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Council workers at La Bola roundabout in Benalmádena. L. Cádiz
Drought imposes new landscaping measures on the Costa
Drought crisis

Drought imposes new landscaping measures on the Costa

Plaza de España in Fuengirola, the accesses to Mijas Pueblo, and the roundabouts in Benalmádena are in the process of being changed with plants that demand hardly any water, pebbles and pine bark to reduce water consumption

Lorena Cádiz

Fuengirola

Friday, 23 February 2024, 17:34

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Landscaping with reduced or zero water is gaining ground on the western Costa del Sol. Dubbed ‘xeriscaping’, this technique is becoming one of the tools used by local councils to keep streets and public spaces looking charming without green areas that require a high volume of water and begin to dessicate as the season of high temperatures approaches and the ban on irrigation continues.

Plants that demand hardly any water, pebbles and pine bark are replacing grass and other greenery along the Costa. In Benalmádena, for example, busy roundabouts such as the Tívoli, La Bola, and the Flathotel, ones have been transformed in this way in recent weeks.

Fuengirola

In Fuengirola, the town hall has just announced that it is introducing potting materials to more than a hundred plant containers which reduce water needs by as much as 75 per cent. All the planters from Avenida Santa Amalia to Avenida Jesús Cautivo Avenue are being transformed, including those in Plaza de España.

"Right now we are working on the stretch that goes from Calle Molino de Viento to the Plaza de la Constitución and the Portillo area, with the aim of having all these planters renovated by Easter," explained the councillor for Urban Ecology, José Sánchez.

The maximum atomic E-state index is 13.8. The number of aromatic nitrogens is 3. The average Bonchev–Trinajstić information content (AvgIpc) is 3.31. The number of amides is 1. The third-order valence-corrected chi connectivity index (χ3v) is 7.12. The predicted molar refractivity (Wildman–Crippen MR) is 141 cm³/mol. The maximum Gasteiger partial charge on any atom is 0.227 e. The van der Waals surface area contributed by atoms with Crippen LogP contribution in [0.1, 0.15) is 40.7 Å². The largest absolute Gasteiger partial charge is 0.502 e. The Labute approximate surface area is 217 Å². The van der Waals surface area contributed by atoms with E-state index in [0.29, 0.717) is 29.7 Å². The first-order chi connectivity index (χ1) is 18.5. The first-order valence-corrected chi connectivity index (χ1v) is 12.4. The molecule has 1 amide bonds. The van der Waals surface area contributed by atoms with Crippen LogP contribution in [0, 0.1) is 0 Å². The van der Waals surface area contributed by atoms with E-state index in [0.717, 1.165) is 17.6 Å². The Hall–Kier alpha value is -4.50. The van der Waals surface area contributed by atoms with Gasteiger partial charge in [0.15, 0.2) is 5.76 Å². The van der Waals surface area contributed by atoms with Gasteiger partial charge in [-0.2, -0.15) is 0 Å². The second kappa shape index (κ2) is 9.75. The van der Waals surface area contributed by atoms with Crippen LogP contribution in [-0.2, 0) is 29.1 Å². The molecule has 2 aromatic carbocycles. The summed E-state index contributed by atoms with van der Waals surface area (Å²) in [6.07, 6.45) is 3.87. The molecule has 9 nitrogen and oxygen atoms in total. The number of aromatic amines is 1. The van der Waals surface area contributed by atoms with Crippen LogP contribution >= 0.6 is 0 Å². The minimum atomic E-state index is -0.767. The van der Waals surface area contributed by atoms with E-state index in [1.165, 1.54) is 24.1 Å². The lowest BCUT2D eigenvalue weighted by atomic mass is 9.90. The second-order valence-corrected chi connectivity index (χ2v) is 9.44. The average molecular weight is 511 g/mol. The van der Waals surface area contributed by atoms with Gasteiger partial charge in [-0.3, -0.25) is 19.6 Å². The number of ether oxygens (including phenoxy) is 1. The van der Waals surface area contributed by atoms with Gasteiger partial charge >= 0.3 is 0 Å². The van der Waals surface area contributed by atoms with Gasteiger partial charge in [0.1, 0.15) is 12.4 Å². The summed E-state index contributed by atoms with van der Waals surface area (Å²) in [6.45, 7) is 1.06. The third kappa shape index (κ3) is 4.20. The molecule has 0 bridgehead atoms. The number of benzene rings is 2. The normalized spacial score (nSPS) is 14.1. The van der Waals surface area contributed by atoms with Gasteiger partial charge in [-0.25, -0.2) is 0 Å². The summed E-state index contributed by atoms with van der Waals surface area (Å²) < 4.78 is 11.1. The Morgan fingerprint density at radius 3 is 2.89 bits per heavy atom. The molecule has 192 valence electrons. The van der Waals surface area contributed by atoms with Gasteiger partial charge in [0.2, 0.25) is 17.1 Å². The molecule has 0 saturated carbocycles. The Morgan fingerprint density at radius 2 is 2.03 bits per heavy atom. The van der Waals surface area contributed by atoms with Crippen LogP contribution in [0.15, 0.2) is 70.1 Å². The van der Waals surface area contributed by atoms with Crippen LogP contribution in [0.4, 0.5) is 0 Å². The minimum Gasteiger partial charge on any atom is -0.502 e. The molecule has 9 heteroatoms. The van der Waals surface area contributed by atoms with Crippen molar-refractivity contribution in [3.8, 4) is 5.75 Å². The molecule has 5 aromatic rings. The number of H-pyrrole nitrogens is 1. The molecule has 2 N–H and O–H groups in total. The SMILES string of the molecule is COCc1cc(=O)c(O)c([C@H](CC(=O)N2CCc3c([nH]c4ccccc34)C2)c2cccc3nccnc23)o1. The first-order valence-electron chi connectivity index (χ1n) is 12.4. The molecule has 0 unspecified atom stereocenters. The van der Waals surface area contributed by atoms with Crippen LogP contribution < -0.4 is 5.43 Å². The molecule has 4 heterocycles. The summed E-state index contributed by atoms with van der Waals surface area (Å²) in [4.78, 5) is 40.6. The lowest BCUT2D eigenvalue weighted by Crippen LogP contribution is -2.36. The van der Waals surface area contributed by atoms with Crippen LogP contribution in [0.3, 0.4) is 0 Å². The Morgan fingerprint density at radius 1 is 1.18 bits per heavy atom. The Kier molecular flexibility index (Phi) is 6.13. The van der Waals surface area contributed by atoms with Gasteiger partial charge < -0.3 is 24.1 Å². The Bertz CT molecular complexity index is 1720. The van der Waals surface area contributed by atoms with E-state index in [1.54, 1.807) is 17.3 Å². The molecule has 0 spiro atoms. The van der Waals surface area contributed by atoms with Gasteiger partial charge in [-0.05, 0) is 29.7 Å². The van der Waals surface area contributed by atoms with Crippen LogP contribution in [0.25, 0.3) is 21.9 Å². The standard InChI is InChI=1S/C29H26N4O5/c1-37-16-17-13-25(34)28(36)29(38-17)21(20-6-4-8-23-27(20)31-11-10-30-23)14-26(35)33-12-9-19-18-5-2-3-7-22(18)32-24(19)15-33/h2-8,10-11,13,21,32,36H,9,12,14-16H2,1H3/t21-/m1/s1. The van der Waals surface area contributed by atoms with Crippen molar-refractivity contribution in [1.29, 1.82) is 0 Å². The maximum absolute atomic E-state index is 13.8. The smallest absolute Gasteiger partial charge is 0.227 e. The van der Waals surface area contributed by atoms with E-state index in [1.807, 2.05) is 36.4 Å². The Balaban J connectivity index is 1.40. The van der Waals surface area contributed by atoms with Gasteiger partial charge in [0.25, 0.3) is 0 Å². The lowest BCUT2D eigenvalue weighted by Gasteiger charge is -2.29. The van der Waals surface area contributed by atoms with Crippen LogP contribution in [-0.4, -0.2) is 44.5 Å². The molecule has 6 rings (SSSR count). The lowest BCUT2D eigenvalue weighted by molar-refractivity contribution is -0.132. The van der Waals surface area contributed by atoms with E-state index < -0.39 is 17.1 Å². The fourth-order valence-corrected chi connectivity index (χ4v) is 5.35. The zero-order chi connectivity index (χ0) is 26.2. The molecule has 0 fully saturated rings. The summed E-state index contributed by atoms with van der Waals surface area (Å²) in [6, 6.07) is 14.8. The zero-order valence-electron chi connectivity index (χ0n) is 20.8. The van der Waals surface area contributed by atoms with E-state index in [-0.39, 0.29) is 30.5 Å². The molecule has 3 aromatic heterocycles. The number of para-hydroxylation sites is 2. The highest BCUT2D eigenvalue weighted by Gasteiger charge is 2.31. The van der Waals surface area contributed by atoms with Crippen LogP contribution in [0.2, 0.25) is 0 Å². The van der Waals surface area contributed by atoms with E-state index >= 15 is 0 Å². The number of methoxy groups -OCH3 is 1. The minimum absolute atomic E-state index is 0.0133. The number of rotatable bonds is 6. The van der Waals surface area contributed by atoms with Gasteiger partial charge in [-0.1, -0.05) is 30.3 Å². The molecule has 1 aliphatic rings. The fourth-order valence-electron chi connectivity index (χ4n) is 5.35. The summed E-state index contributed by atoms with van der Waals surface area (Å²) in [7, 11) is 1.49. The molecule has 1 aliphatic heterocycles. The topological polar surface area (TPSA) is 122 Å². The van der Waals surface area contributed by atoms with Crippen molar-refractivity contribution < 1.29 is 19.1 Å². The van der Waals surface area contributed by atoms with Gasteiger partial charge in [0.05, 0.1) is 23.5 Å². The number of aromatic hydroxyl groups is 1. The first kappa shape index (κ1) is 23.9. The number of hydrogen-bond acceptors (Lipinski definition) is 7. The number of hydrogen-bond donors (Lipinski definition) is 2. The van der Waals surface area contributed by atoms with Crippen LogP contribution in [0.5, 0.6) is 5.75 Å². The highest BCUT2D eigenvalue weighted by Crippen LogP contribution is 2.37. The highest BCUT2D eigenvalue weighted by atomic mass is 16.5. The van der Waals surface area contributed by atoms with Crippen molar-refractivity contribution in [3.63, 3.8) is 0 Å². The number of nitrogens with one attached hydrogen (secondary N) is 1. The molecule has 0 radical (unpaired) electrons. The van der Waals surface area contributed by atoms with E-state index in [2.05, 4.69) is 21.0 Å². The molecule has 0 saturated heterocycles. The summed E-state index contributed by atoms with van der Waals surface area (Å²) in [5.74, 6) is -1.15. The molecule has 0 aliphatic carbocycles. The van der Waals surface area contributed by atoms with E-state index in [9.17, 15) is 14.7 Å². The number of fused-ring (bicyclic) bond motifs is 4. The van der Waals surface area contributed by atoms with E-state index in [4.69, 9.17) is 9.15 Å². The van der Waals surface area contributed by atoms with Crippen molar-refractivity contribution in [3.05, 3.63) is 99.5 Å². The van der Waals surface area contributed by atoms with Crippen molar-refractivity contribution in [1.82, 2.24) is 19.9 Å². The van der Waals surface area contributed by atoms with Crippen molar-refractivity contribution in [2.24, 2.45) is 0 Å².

Materials such as stone, gravel or pine bark, which do not need water, are being used in the planters. The Fuengirola councillor said that, "this type of material means that when the planter is watered, it stays damp for longer and guarantees a better state of the soil for the conservation of the plants".

A resin is also being applied to fix the materials so they cannot be picked up by pets or small children. "This resin is one hundred per cent permeable and makes maximum use of rainwater, which was also one of the objectives in view of the drought situation we are in,” Sánchez said.

Mijas

In Mijas Pubelo, they are currently changing the roundabouts that give access to the village. "We are suffering a great drought, which forces us to control the use of water as much as possible. We have implemented this landscaping technique as a measure of commitment to the environment, without forgetting how important it is to keep our municipality in the best condition. In crisis situations, we have to reinvent ourselves," said the Mayor, Ana Mata.

The xeriscaping work in the town began last November and, so far, work has been carried out on seven roundabouts and traffic islands, such as those at the entrances to the Vistazul and Bellavista residential developments and at El Olmo primary school. For this purpose, "plants completely adapted to the climate and ornamental and sustainable materials, such as pine bark and volcanic stones" have been selected, the mayor said.

At the entrance to Mijas Pueblo, the roundabout will get a makeover with reused glass in different colours, reflecting the town’s flag, and plants suitable for the, increasingly arid, environment.

"Glass as a decorative element is used in the Canary Islands and the result is fantastic, so we have seen fit to import it to our municipality. In addition, we will continue to innovate, managing in an orderly and rigorous manner, because we all have to make an effort against drought," said the councillor for Parks and Gardens, Daniel Gómez, who said that in the coming months, the work will progress to all the town’s roundabouts.

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